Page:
Today I am reviewing Project Management with Dynamic Scheduling written by Mario Vanhoucke and published by Sppringer. I chose this book to complement your studies on Project Management please see our previous post as well. To give you an overview of the book, Project scheduling began as a research track within the mathematical field of Operations Research in order to determine start and finish times of project activities subject to precedence and resource constraints while optimizing a certain project objective (such as lead-time minimization, cash-flow optimization, etc.). The initial research done in the late 1950s mainly focused on network based techniques such as CPM (Critical Path Method) and PERT (Program Evaluation and Review Technique), which are still widely recognized as important project management tools and techniques. The topic of this book is known as dynamic scheduling and is used to refer to three dimensions of project management and scheduling: the construction of a baseline schedule and the analysis of a project schedule’s risk as preparation for the project control phase during the progress of the project. This dynamic scheduling point of view implicitly assumes that the usability of a project’s baseline schedule is rather limited and only acts as a point of reference in the project life cycle. Consequently, a project schedule should especially be considered as nothing more than a predictive model that can be used for resource efficiency calculations, time and cost risk analyses, project control and performance measurement. In all upcoming chapters, the project control phase will also be called project tracking or project monitoring. In this book, the three dimensions of dynamic scheduling are highlighted in detail and are based on and inspired by a combination of academic research studies at Ghent University (www.ugent.be), in-company trainings at Vlerick Business School (www.vlerick.com) and consultancy projects at OR-AS (www.or-as.be). First, the construction of a project baseline schedule is a central theme throughout the various chapters of the book. This theme is discussed from a complexity point of view with and without the presence of project resources. Second, the creation of an awareness of the weak parts in a baseline schedule is highlighted, known as schedule risk analysis techniques that can be applied on top of the baseline schedule. Third, the baseline schedule and its risk analyses can be used as guidelines during the project control step where actual deviations can be corrected within the margins of the project’s time and cost reserves. I think the goal of this book is not to compete with excellent handbooks on general project management principles nor to give an extensive overview of all project management aspects that might contribute to the overall success of a project. Instead, the aim is to bring a clear and strong focus on the preparatory phases, the project baseline scheduling and the schedule risk analysis phases, to support the project control phase where project performance measurement is a key issue for a project’s success. The intention is to hold the middle between a research handbook and a practical guide for project schedulers or project management software users. To that purpose, the content of this book is brought in such a way that it is able to inform a wide audience about the current state-of-the-art principles in dynamic project scheduling. The target audience can consist of undergraduate or MBA students following a project management course, participants of company trainings with a focus on scheduling or software users who search for added value when using software tools. Chapter 1 gives a short introduction to the central theme of the book and highlights the three components of dynamic project scheduling: project scheduling, risk analysis and project control. The chapter gives a brief overview of the project life cycle and makes a distinction between project complexity and uncertainty using a project mapping matrix. The complexity dimension is related to the absence or presence of project resources under limited availability, as discussed in Parts I (low complexity) and II (high complexity) of the book. The uncertainty dimension is related to the need of a project’s schedule risk analysis and is discussed in individual Chaps. 5 and 10 of both parts. I recommend this book as a compliment to your project management studies and especially for those already working in this area. It’s a technical book for a graduate level, but an excellent one nonetheless.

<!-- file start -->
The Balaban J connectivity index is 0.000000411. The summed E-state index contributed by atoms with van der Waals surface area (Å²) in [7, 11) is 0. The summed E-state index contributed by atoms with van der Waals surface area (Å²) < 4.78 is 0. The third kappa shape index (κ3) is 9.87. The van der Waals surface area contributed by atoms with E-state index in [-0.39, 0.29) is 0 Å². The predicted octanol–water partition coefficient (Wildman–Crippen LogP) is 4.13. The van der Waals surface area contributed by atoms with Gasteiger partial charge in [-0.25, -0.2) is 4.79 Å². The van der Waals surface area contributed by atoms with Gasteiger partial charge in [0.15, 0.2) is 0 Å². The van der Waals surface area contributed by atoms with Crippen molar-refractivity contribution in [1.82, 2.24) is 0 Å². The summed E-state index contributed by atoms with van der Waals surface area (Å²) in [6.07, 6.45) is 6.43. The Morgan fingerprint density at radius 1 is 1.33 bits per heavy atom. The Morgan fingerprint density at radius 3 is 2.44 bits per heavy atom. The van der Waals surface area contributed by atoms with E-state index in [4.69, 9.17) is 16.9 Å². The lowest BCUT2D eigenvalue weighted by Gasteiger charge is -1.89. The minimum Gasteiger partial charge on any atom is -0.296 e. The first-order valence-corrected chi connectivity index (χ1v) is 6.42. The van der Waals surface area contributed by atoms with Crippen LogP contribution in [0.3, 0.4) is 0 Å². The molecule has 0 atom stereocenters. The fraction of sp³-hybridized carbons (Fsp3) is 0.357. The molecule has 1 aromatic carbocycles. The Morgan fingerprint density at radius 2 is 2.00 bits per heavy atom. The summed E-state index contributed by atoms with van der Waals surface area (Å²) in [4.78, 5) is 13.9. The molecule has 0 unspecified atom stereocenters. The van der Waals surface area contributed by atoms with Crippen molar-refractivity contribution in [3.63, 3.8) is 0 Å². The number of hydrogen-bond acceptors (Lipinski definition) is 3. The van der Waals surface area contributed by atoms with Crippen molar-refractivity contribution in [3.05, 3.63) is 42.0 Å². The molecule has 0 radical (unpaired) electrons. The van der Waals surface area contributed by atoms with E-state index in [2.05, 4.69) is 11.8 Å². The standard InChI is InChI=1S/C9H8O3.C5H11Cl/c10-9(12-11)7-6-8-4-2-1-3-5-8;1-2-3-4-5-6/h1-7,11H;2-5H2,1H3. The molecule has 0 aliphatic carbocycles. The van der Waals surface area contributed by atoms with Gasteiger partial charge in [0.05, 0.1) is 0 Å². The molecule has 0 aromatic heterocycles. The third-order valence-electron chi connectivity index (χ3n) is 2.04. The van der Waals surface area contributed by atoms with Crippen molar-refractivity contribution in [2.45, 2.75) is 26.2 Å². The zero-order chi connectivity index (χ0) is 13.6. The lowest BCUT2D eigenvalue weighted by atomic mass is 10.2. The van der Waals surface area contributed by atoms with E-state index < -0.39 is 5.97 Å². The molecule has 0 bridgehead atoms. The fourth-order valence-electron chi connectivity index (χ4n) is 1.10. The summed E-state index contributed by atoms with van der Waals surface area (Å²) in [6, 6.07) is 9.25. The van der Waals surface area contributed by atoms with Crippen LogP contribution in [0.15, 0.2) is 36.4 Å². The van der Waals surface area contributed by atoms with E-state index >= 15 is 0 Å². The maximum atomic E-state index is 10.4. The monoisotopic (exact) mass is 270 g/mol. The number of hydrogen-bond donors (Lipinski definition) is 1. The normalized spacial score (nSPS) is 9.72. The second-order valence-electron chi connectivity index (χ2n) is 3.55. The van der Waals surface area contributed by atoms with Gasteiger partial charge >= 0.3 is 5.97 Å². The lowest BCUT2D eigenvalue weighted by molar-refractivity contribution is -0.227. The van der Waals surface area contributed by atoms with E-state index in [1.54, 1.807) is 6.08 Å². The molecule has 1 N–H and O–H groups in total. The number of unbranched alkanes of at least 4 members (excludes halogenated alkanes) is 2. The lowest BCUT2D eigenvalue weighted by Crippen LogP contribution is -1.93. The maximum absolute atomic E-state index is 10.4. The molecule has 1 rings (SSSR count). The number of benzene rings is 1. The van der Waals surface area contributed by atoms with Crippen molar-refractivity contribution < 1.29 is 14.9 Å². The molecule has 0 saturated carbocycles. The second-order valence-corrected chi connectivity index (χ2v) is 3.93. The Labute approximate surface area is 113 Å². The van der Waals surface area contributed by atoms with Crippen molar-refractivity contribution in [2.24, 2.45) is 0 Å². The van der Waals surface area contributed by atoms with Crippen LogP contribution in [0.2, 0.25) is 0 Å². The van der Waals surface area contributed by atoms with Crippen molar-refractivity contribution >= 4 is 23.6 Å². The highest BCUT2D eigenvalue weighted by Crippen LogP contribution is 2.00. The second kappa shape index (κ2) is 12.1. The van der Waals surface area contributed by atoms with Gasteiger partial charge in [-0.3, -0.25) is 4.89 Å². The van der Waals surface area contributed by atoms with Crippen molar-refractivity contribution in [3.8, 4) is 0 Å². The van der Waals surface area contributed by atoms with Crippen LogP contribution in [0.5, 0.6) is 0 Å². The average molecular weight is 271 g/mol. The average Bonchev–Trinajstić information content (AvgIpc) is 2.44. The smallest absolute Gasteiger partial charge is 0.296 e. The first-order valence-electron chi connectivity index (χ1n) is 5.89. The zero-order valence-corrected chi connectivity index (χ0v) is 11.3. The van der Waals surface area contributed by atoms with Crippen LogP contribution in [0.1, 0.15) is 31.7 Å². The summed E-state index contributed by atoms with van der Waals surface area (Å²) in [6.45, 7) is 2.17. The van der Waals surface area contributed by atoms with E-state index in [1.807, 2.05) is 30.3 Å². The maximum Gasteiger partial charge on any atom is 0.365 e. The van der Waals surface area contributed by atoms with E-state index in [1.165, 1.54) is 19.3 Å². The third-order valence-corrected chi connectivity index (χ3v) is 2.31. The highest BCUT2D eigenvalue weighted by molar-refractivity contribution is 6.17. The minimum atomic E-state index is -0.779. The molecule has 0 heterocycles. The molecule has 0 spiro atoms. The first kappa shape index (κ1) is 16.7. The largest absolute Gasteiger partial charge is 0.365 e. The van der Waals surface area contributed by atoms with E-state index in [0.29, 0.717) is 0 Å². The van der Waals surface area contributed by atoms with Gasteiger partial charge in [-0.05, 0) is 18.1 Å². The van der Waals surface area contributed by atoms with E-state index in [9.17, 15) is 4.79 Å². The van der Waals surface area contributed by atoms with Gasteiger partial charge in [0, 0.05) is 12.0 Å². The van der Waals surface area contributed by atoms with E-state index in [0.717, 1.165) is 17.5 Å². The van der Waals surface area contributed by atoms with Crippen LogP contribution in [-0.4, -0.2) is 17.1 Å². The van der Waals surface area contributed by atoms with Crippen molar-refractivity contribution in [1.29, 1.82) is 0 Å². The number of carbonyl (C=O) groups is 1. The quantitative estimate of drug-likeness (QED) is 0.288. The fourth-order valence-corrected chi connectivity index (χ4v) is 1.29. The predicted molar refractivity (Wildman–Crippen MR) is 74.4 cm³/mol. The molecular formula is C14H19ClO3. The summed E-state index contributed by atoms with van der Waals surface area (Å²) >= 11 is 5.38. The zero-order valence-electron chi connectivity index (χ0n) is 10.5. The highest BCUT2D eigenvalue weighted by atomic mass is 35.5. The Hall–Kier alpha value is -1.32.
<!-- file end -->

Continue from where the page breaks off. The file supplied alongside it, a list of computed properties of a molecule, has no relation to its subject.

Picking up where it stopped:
• Overview of project scheduling principles available in literature